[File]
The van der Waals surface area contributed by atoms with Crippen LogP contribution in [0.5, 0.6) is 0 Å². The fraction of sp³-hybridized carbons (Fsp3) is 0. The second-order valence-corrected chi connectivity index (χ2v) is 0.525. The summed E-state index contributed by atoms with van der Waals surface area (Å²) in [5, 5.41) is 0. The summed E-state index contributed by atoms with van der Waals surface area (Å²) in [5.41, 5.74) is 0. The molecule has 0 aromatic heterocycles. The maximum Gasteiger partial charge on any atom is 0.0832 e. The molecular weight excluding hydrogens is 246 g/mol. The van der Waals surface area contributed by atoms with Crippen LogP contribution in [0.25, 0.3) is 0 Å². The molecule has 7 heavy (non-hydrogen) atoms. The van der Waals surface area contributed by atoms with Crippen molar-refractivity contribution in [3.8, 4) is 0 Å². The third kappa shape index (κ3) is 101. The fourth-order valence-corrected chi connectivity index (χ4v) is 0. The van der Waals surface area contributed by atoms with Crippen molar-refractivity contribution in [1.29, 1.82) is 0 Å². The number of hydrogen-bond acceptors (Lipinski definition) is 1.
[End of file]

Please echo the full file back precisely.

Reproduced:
The van der Waals surface area contributed by atoms with Crippen LogP contribution in [0.5, 0.6) is 0 Å². The fraction of sp³-hybridized carbons (Fsp3) is 0. The second-order valence-corrected chi connectivity index (χ2v) is 0.525. The summed E-state index contributed by atoms with van der Waals surface area (Å²) in [5, 5.41) is 0. The summed E-state index contributed by atoms with van der Waals surface area (Å²) in [5.41, 5.74) is 0. The molecule has 0 aromatic heterocycles. The maximum Gasteiger partial charge on any atom is 0.0832 e. The molecular weight excluding hydrogens is 246 g/mol. The van der Waals surface area contributed by atoms with Crippen LogP contribution in [0.25, 0.3) is 0 Å². The molecule has 7 heavy (non-hydrogen) atoms. The van der Waals surface area contributed by atoms with Crippen molar-refractivity contribution in [3.8, 4) is 0 Å². The third kappa shape index (κ3) is 101. The fourth-order valence-corrected chi connectivity index (χ4v) is 0. The van der Waals surface area contributed by atoms with Crippen molar-refractivity contribution in [1.29, 1.82) is 0 Å². The number of hydrogen-bond acceptors (Lipinski definition) is 1.